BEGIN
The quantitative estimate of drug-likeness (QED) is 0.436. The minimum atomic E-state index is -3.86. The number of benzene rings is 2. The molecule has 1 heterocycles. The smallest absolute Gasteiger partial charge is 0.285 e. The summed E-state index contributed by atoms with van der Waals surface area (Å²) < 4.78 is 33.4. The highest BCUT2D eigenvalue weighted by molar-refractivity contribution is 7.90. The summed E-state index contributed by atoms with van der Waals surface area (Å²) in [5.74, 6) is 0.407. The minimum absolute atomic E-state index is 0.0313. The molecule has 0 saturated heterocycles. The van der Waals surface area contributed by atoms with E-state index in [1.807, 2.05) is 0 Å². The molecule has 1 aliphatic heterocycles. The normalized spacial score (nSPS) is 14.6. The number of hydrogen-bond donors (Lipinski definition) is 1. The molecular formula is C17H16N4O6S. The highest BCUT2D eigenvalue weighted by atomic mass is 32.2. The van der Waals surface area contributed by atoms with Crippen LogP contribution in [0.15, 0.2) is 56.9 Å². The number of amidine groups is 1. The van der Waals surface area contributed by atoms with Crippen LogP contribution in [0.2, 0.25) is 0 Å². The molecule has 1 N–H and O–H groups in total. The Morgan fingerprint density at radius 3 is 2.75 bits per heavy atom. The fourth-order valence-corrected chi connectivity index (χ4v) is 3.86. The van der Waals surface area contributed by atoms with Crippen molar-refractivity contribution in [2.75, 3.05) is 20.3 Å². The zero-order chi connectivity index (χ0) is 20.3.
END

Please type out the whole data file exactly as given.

The quantitative estimate of drug-likeness (QED) is 0.436. The minimum atomic E-state index is -3.86. The number of benzene rings is 2. The molecule has 1 heterocycles. The smallest absolute Gasteiger partial charge is 0.285 e. The summed E-state index contributed by atoms with van der Waals surface area (Å²) < 4.78 is 33.4. The highest BCUT2D eigenvalue weighted by molar-refractivity contribution is 7.90. The summed E-state index contributed by atoms with van der Waals surface area (Å²) in [5.74, 6) is 0.407. The minimum absolute atomic E-state index is 0.0313. The molecule has 0 saturated heterocycles. The van der Waals surface area contributed by atoms with E-state index in [1.807, 2.05) is 0 Å². The molecule has 1 aliphatic heterocycles. The normalized spacial score (nSPS) is 14.6. The number of hydrogen-bond donors (Lipinski definition) is 1. The molecular formula is C17H16N4O6S. The highest BCUT2D eigenvalue weighted by atomic mass is 32.2. The van der Waals surface area contributed by atoms with Crippen LogP contribution in [0.15, 0.2) is 56.9 Å². The number of amidine groups is 1. The van der Waals surface area contributed by atoms with Crippen LogP contribution in [0.2, 0.25) is 0 Å². The molecule has 1 N–H and O–H groups in total. The Morgan fingerprint density at radius 3 is 2.75 bits per heavy atom. The fourth-order valence-corrected chi connectivity index (χ4v) is 3.86. The van der Waals surface area contributed by atoms with Crippen molar-refractivity contribution in [2.75, 3.05) is 20.3 Å². The zero-order chi connectivity index (χ0) is 20.3.